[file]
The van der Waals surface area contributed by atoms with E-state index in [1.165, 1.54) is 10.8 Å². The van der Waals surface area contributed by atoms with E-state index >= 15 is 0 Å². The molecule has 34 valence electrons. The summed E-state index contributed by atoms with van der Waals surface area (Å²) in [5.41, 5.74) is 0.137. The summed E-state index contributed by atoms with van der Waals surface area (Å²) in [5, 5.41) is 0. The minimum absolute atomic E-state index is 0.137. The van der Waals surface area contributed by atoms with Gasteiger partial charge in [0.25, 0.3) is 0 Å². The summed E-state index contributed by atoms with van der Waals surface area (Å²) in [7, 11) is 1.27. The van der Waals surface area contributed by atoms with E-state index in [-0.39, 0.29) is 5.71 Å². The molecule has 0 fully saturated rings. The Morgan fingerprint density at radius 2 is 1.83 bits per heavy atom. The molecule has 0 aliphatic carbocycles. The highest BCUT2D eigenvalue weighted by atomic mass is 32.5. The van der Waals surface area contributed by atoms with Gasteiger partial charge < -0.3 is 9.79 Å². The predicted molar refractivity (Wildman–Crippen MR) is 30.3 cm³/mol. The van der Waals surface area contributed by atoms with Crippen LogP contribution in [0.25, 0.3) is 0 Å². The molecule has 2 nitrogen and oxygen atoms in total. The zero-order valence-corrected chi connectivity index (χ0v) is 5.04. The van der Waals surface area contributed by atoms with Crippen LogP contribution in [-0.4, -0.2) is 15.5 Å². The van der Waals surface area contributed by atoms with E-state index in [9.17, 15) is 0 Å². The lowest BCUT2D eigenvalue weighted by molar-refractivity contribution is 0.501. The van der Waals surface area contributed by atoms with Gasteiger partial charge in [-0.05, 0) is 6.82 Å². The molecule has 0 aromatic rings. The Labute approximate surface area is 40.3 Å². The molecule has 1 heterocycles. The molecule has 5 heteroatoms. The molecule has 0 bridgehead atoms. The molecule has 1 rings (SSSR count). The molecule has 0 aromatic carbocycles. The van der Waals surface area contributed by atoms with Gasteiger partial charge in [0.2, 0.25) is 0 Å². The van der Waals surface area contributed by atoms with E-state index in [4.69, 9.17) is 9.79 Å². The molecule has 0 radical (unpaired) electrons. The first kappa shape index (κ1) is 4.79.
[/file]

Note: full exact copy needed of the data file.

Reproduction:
The van der Waals surface area contributed by atoms with E-state index in [1.165, 1.54) is 10.8 Å². The van der Waals surface area contributed by atoms with E-state index >= 15 is 0 Å². The molecule has 34 valence electrons. The summed E-state index contributed by atoms with van der Waals surface area (Å²) in [5.41, 5.74) is 0.137. The summed E-state index contributed by atoms with van der Waals surface area (Å²) in [5, 5.41) is 0. The minimum absolute atomic E-state index is 0.137. The van der Waals surface area contributed by atoms with Gasteiger partial charge in [0.25, 0.3) is 0 Å². The summed E-state index contributed by atoms with van der Waals surface area (Å²) in [7, 11) is 1.27. The van der Waals surface area contributed by atoms with E-state index in [-0.39, 0.29) is 5.71 Å². The molecule has 0 fully saturated rings. The Morgan fingerprint density at radius 2 is 1.83 bits per heavy atom. The molecule has 0 aliphatic carbocycles. The highest BCUT2D eigenvalue weighted by atomic mass is 32.5. The van der Waals surface area contributed by atoms with Gasteiger partial charge < -0.3 is 9.79 Å². The predicted molar refractivity (Wildman–Crippen MR) is 30.3 cm³/mol. The van der Waals surface area contributed by atoms with Crippen LogP contribution in [0.25, 0.3) is 0 Å². The molecule has 2 nitrogen and oxygen atoms in total. The zero-order valence-corrected chi connectivity index (χ0v) is 5.04. The van der Waals surface area contributed by atoms with Crippen LogP contribution in [-0.4, -0.2) is 15.5 Å². The van der Waals surface area contributed by atoms with E-state index in [9.17, 15) is 0 Å². The lowest BCUT2D eigenvalue weighted by molar-refractivity contribution is 0.501. The van der Waals surface area contributed by atoms with Gasteiger partial charge in [-0.05, 0) is 6.82 Å². The molecule has 0 aromatic rings. The Labute approximate surface area is 40.3 Å². The molecule has 1 heterocycles. The molecule has 5 heteroatoms. The molecule has 0 bridgehead atoms. The molecule has 1 rings (SSSR count). The molecule has 0 aromatic carbocycles. The van der Waals surface area contributed by atoms with Gasteiger partial charge in [0.2, 0.25) is 0 Å². The van der Waals surface area contributed by atoms with E-state index in [4.69, 9.17) is 9.79 Å². The molecule has 0 radical (unpaired) electrons. The first kappa shape index (κ1) is 4.79.